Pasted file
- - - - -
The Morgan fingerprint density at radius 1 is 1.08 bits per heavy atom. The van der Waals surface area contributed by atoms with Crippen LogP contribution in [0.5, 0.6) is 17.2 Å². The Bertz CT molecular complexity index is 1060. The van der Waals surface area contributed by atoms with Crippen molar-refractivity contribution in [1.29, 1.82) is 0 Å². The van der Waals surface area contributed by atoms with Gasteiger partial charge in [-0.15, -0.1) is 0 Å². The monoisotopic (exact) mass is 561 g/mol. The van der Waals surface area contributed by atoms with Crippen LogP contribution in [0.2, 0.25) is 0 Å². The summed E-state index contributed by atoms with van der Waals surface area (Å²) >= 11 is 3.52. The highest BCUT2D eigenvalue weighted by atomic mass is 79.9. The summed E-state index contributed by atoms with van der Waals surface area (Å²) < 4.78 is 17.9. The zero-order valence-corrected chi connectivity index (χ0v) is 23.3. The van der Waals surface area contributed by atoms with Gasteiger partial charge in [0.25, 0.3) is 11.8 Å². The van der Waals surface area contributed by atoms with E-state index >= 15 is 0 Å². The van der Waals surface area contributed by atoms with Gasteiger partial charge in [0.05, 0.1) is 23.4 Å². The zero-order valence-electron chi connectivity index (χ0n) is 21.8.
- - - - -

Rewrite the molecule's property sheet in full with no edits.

The Morgan fingerprint density at radius 1 is 1.08 bits per heavy atom. The van der Waals surface area contributed by atoms with Crippen LogP contribution in [0.5, 0.6) is 17.2 Å². The Bertz CT molecular complexity index is 1060. The van der Waals surface area contributed by atoms with Crippen molar-refractivity contribution in [1.29, 1.82) is 0 Å². The van der Waals surface area contributed by atoms with Gasteiger partial charge in [-0.15, -0.1) is 0 Å². The monoisotopic (exact) mass is 561 g/mol. The van der Waals surface area contributed by atoms with Crippen LogP contribution in [0.2, 0.25) is 0 Å². The summed E-state index contributed by atoms with van der Waals surface area (Å²) >= 11 is 3.52. The highest BCUT2D eigenvalue weighted by atomic mass is 79.9. The summed E-state index contributed by atoms with van der Waals surface area (Å²) < 4.78 is 17.9. The zero-order valence-corrected chi connectivity index (χ0v) is 23.3. The van der Waals surface area contributed by atoms with Gasteiger partial charge in [0.25, 0.3) is 11.8 Å². The van der Waals surface area contributed by atoms with E-state index >= 15 is 0 Å². The van der Waals surface area contributed by atoms with Gasteiger partial charge in [0.05, 0.1) is 23.4 Å². The zero-order valence-electron chi connectivity index (χ0n) is 21.8.